It was hypothesised that the Bible was correct to talk of the world being made in six days. These were not days as we would immediately think. A day represented a vast number of years, and in each of these epochs God created different species which eventually went extinct. In this way, geology and fossil evidence are valid, and prove the existence of a Creator rather than overturning it.
The Geological Gallery walked the curious through days 1 to 6, showcasing wonders dug from the earth and now embedded in the walls. These wonders are being cared for and the gallery renovated at the present time.
Upon leaving this indoor walkway and entering the garden, the visitor arrives at the seventh day: the day of rest. The visitor reaches the Garden of Eden where Adam and Eve awoke. Here are all the world’s plants, thriving in one perfect place. Here chaos is kept at bay.
Interestingly, chaos did creep in. The house is not Bateman’s. The main part of the original property burnt down, as did several outbuildings, such as the orangery. Reconstruction was grander and took place in 1897.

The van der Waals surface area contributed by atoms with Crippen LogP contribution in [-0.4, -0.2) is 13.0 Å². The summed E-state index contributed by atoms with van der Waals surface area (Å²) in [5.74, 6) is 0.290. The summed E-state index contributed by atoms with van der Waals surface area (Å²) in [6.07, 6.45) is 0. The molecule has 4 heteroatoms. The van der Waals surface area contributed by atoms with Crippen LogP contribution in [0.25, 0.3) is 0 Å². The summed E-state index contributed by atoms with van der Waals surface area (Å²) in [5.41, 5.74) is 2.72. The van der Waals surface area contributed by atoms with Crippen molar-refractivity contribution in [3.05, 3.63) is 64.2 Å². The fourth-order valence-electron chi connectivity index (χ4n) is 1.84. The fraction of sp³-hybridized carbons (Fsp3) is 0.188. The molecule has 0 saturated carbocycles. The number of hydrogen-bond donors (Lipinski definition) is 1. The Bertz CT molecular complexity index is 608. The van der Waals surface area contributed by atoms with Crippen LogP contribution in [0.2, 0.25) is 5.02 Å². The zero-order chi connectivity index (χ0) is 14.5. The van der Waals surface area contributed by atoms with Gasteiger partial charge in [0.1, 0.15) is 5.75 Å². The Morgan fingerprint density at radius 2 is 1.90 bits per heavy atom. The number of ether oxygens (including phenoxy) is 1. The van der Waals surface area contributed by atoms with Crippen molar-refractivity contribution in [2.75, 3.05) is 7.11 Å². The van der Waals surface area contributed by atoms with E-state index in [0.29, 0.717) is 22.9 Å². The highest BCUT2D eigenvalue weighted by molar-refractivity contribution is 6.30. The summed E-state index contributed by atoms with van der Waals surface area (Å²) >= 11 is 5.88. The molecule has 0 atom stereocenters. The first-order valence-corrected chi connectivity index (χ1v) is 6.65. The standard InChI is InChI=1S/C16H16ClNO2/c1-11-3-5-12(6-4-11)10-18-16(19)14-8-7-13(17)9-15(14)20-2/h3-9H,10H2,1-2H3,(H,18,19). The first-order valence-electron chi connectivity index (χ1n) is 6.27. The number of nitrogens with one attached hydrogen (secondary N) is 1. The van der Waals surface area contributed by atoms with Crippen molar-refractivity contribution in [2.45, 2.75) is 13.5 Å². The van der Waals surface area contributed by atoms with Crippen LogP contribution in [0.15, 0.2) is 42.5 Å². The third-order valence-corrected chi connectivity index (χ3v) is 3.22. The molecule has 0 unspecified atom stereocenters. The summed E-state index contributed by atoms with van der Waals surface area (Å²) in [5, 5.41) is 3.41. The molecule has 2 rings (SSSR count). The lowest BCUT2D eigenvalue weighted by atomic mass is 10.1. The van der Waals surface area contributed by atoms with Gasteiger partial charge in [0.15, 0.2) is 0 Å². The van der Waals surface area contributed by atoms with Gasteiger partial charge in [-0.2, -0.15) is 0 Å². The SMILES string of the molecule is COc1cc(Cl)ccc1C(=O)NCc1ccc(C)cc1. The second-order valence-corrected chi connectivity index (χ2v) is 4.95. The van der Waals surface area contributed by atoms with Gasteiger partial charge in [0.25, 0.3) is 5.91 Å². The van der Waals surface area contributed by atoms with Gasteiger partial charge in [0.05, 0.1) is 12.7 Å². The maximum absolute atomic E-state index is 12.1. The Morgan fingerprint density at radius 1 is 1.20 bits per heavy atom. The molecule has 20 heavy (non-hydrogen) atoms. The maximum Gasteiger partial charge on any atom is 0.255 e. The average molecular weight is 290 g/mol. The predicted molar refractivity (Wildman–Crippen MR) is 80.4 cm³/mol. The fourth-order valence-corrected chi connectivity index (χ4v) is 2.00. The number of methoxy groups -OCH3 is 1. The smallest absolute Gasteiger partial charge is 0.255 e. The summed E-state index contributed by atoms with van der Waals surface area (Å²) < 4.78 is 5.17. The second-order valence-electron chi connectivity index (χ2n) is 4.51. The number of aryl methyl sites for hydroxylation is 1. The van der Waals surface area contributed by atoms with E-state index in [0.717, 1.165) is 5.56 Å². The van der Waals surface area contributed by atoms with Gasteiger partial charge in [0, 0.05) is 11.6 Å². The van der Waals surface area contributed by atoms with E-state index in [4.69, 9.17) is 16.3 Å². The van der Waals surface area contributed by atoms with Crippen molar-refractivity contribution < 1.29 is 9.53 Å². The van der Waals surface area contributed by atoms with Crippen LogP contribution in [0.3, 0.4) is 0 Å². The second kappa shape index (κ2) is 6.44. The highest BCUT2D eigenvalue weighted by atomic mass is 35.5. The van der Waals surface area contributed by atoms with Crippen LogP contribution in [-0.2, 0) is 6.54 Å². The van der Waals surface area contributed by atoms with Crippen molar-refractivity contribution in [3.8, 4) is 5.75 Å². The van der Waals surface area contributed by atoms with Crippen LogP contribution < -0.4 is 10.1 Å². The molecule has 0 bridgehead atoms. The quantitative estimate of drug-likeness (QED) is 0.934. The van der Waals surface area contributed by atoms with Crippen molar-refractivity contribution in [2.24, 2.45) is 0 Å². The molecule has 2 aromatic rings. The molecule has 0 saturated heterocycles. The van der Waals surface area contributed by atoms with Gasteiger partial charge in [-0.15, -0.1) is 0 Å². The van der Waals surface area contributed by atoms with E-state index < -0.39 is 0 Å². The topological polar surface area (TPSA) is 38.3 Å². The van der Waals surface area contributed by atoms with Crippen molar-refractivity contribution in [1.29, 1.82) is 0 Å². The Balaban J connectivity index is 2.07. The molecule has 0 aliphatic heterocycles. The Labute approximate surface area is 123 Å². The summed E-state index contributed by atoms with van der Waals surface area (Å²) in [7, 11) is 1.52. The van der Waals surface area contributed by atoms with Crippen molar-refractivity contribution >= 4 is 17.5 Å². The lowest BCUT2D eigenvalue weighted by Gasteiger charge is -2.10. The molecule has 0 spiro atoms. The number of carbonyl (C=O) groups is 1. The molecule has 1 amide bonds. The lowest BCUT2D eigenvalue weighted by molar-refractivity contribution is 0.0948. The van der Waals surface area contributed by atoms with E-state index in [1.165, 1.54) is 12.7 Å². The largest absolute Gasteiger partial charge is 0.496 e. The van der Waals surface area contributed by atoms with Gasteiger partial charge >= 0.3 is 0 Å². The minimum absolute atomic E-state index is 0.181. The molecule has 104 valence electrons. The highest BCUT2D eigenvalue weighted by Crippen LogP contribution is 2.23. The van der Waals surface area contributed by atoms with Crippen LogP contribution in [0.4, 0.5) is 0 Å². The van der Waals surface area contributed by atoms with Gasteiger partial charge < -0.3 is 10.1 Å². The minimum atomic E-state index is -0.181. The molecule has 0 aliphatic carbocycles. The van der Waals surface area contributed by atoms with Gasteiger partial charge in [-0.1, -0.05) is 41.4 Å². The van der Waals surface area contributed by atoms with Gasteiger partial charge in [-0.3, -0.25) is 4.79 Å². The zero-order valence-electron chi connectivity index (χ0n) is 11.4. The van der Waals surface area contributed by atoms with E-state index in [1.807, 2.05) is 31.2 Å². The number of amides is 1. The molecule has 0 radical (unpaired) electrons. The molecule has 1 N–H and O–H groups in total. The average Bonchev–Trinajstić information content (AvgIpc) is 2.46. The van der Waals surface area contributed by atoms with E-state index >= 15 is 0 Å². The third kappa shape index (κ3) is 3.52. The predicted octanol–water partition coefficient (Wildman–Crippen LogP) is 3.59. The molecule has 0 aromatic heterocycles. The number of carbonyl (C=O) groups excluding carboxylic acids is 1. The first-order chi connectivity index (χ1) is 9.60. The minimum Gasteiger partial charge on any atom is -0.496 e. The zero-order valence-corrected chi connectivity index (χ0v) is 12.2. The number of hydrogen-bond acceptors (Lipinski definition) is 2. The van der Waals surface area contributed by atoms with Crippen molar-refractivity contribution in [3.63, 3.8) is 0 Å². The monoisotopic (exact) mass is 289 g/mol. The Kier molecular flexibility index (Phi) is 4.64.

In the 1920s the house was sold again and became a hospital. It remained such until 1991, and significant changes occurred. Modern hospital wings were added and the garden fell into ruin. The Geological Gallery was used as storage and even partially removed for development.
Following the hospital closure, a private developer eventually breathed new life into the house, as private apartments. The gardens underwent careful excavation and terraces and plantings were recreated. Wilderness was tamed to return the different areas to their Victorian glory.
The garden’s boundaries conceal Biddulph’s verdant Victorian treasures. They also belie the number of regions you can explore in one small bit of Britain.